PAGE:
European Law Monitor

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Fourth Verona Conference on Road Safety: on track towards saving 25 000 lives

Vice-President Jacques Barrot has opened together with Alessandro Bianchi, Italian Minister of Transport, and his Finnish counterpart, Susanna Huovinen, the Fourth Verona Conference on Road Safety. More than 30 ministerial delegations from Europe and beyond exchanged their views on "Innovative Approaches to Road Safety”. This conference is important to promote the topic of road safety, especially with a view to the set target to reduce the number of fatalities by 50% until 2010.

Transport Commissioner Jacques Barrot stated: "The large participation and wide range of this conference demonstrate the importance of road safety in the European Union and throughout the world. I am especially pleased that the European Road Safety Charter receives the attention it deserves within the framework of our discussions here in Verona. I am also delighted to announce that we had an 8% reduction of fatalities in the EU between autumn 2005 and autumn 2006. This is twice the rate we had in the years before. If we can maintain this trend, we will achieve our ambitious goal of halving the number of road fatalities between 2001 and 2010."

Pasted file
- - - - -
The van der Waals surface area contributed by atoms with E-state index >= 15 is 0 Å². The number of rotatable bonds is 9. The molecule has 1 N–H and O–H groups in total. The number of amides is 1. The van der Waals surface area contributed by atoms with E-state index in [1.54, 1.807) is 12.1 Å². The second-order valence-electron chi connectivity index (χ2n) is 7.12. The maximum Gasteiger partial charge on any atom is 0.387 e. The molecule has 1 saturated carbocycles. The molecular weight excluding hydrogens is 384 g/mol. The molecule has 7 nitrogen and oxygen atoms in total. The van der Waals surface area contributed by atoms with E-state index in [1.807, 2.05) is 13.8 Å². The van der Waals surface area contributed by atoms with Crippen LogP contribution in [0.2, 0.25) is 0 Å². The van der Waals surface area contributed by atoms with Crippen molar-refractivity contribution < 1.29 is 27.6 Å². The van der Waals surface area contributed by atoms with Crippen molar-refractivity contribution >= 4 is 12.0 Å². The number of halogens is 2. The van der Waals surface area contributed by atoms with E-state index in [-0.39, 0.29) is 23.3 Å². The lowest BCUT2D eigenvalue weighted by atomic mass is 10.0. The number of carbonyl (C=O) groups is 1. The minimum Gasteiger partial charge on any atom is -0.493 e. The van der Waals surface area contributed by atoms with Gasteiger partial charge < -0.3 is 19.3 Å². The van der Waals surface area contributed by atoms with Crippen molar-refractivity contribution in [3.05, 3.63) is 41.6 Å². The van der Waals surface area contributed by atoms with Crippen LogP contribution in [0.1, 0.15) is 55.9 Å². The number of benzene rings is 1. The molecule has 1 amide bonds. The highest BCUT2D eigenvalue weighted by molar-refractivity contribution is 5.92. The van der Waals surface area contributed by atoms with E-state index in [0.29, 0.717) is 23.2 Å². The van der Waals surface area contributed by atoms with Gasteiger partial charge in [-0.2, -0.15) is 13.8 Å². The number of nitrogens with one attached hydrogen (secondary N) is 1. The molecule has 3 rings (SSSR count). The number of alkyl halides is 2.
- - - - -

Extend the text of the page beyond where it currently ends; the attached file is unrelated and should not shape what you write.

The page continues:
The two-day conference was dedicated to road safety and is the fourth of its kind. Four working sessions were held over the next two days. The first session was entitled "Children’s mobility and road safety awareness". On this occasion, winners of the first Verona Pilot Action dedicated to improve road safety among children will be awarded. The second working session underlines safety of two-wheel vehicle users. On the second conference day, sessions will focus on road safety planning and policies as well as innovations in road safety including technologies.

In 2005, more than 41 000 people died in road accidents throughout the EU. In 2001, the European Commission tabled an action plan containing various measures at all levels to fight road violence. Latest statistics indicate that the progress towards a reduction of fatalities around 25 000 is indeed ambitious but reachable. In this context, the European Road Safety Charter gives everybody the possibility, through the commitment of citizens, to participate with verifiable and practical initiatives to achieve this goal. Around 600 companies and public authorities have signed the Charter and have made concrete commitments to improve road safety.